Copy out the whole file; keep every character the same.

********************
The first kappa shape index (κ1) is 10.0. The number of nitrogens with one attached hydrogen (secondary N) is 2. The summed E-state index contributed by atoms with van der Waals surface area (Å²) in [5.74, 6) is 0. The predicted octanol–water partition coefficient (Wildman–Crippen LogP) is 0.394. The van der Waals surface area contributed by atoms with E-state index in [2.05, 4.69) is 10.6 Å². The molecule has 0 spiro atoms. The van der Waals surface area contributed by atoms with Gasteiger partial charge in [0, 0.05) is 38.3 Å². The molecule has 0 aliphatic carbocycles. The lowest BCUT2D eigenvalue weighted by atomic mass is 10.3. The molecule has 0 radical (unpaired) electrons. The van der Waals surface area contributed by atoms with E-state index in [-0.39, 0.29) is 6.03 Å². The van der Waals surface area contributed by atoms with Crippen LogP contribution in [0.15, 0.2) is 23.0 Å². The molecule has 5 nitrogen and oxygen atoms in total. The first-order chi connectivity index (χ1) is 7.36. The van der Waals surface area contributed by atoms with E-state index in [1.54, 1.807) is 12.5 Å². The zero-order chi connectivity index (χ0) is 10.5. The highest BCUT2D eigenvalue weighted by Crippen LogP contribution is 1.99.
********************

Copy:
The first kappa shape index (κ1) is 10.0. The number of nitrogens with one attached hydrogen (secondary N) is 2. The summed E-state index contributed by atoms with van der Waals surface area (Å²) in [5.74, 6) is 0. The predicted octanol–water partition coefficient (Wildman–Crippen LogP) is 0.394. The van der Waals surface area contributed by atoms with E-state index in [2.05, 4.69) is 10.6 Å². The molecule has 0 spiro atoms. The van der Waals surface area contributed by atoms with Gasteiger partial charge in [0, 0.05) is 38.3 Å². The molecule has 0 aliphatic carbocycles. The lowest BCUT2D eigenvalue weighted by atomic mass is 10.3. The molecule has 0 radical (unpaired) electrons. The van der Waals surface area contributed by atoms with E-state index in [-0.39, 0.29) is 6.03 Å². The van der Waals surface area contributed by atoms with Crippen LogP contribution in [0.15, 0.2) is 23.0 Å². The molecule has 5 nitrogen and oxygen atoms in total. The first-order chi connectivity index (χ1) is 7.36. The van der Waals surface area contributed by atoms with E-state index in [1.54, 1.807) is 12.5 Å². The zero-order chi connectivity index (χ0) is 10.5. The highest BCUT2D eigenvalue weighted by Crippen LogP contribution is 1.99.